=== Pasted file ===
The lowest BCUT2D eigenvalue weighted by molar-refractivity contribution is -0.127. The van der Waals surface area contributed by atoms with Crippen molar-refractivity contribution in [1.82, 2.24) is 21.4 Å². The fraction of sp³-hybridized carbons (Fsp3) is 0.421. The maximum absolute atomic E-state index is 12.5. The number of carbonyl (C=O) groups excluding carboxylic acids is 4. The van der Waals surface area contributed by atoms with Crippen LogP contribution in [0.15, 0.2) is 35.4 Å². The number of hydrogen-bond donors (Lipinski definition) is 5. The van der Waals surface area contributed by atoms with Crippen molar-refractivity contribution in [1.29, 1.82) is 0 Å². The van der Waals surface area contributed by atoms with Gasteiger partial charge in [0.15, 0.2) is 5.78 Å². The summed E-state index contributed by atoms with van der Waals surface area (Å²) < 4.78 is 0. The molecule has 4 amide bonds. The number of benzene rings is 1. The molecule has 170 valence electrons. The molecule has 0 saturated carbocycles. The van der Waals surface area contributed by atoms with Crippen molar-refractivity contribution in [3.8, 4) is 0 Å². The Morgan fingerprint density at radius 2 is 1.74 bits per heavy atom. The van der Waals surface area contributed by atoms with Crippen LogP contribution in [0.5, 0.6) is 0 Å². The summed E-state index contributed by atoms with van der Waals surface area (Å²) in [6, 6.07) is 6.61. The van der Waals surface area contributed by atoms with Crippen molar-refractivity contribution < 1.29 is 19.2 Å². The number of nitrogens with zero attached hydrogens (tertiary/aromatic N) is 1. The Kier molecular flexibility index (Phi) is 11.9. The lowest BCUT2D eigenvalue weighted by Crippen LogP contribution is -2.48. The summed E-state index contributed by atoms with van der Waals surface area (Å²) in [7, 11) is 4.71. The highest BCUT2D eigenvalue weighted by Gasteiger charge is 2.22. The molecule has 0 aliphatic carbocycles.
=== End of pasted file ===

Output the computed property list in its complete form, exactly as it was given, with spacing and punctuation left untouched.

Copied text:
The lowest BCUT2D eigenvalue weighted by molar-refractivity contribution is -0.127. The van der Waals surface area contributed by atoms with Crippen molar-refractivity contribution in [1.82, 2.24) is 21.4 Å². The fraction of sp³-hybridized carbons (Fsp3) is 0.421. The maximum absolute atomic E-state index is 12.5. The number of carbonyl (C=O) groups excluding carboxylic acids is 4. The van der Waals surface area contributed by atoms with Crippen LogP contribution in [0.15, 0.2) is 35.4 Å². The number of hydrogen-bond donors (Lipinski definition) is 5. The van der Waals surface area contributed by atoms with Crippen molar-refractivity contribution in [1.29, 1.82) is 0 Å². The van der Waals surface area contributed by atoms with Gasteiger partial charge in [0.15, 0.2) is 5.78 Å². The summed E-state index contributed by atoms with van der Waals surface area (Å²) < 4.78 is 0. The molecule has 4 amide bonds. The number of benzene rings is 1. The molecule has 170 valence electrons. The molecule has 0 saturated carbocycles. The van der Waals surface area contributed by atoms with Crippen molar-refractivity contribution in [3.8, 4) is 0 Å². The Morgan fingerprint density at radius 2 is 1.74 bits per heavy atom. The van der Waals surface area contributed by atoms with Crippen LogP contribution in [0.5, 0.6) is 0 Å². The summed E-state index contributed by atoms with van der Waals surface area (Å²) in [6, 6.07) is 6.61. The van der Waals surface area contributed by atoms with Crippen molar-refractivity contribution < 1.29 is 19.2 Å². The number of nitrogens with zero attached hydrogens (tertiary/aromatic N) is 1. The Kier molecular flexibility index (Phi) is 11.9. The lowest BCUT2D eigenvalue weighted by Crippen LogP contribution is -2.48. The summed E-state index contributed by atoms with van der Waals surface area (Å²) in [7, 11) is 4.71. The highest BCUT2D eigenvalue weighted by Gasteiger charge is 2.22. The molecule has 0 aliphatic carbocycles.